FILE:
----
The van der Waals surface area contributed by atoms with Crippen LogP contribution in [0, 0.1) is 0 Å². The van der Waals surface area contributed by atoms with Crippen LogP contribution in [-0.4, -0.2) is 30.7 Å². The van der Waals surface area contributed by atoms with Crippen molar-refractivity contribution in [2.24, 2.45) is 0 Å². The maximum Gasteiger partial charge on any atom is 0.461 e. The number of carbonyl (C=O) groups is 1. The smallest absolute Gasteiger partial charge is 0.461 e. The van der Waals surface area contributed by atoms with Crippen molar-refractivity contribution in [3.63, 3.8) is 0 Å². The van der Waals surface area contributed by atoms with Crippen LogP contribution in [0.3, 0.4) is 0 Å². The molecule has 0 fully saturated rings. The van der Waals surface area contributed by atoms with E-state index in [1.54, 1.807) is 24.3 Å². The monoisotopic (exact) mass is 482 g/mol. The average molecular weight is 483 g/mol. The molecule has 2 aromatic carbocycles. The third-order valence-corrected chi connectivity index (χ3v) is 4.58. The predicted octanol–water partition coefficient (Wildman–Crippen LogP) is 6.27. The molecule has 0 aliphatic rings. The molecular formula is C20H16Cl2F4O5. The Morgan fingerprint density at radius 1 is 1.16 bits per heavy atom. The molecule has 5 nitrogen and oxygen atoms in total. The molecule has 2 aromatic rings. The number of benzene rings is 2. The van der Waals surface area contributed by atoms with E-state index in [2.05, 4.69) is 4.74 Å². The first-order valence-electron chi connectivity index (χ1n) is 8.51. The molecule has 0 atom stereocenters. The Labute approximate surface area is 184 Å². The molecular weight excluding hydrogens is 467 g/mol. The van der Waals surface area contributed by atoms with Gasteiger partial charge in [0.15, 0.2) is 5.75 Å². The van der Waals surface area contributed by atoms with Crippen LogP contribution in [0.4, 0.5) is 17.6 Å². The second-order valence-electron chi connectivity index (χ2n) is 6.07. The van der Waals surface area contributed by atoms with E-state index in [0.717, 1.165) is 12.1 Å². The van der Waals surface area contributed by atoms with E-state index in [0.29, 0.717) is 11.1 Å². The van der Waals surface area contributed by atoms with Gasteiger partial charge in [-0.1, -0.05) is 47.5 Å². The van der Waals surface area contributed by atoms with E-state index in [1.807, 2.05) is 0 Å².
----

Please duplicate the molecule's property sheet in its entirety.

The van der Waals surface area contributed by atoms with Crippen LogP contribution in [0, 0.1) is 0 Å². The van der Waals surface area contributed by atoms with Crippen LogP contribution in [-0.4, -0.2) is 30.7 Å². The van der Waals surface area contributed by atoms with Crippen molar-refractivity contribution in [2.24, 2.45) is 0 Å². The maximum Gasteiger partial charge on any atom is 0.461 e. The number of carbonyl (C=O) groups is 1. The smallest absolute Gasteiger partial charge is 0.461 e. The van der Waals surface area contributed by atoms with Crippen molar-refractivity contribution in [3.63, 3.8) is 0 Å². The van der Waals surface area contributed by atoms with Crippen LogP contribution in [0.3, 0.4) is 0 Å². The molecule has 0 fully saturated rings. The van der Waals surface area contributed by atoms with E-state index in [1.54, 1.807) is 24.3 Å². The monoisotopic (exact) mass is 482 g/mol. The average molecular weight is 483 g/mol. The molecule has 2 aromatic carbocycles. The third-order valence-corrected chi connectivity index (χ3v) is 4.58. The predicted octanol–water partition coefficient (Wildman–Crippen LogP) is 6.27. The molecule has 0 aliphatic rings. The molecular formula is C20H16Cl2F4O5. The Morgan fingerprint density at radius 1 is 1.16 bits per heavy atom. The molecule has 5 nitrogen and oxygen atoms in total. The molecule has 2 aromatic rings. The number of benzene rings is 2. The van der Waals surface area contributed by atoms with E-state index in [2.05, 4.69) is 4.74 Å². The first-order valence-electron chi connectivity index (χ1n) is 8.51. The molecule has 0 atom stereocenters. The Labute approximate surface area is 184 Å². The molecular weight excluding hydrogens is 467 g/mol. The van der Waals surface area contributed by atoms with Gasteiger partial charge in [0.15, 0.2) is 5.75 Å². The van der Waals surface area contributed by atoms with Crippen LogP contribution in [0.4, 0.5) is 17.6 Å². The second-order valence-electron chi connectivity index (χ2n) is 6.07. The van der Waals surface area contributed by atoms with E-state index in [0.717, 1.165) is 12.1 Å². The van der Waals surface area contributed by atoms with E-state index in [0.29, 0.717) is 11.1 Å². The van der Waals surface area contributed by atoms with Gasteiger partial charge in [-0.1, -0.05) is 47.5 Å². The van der Waals surface area contributed by atoms with E-state index in [1.807, 2.05) is 0 Å².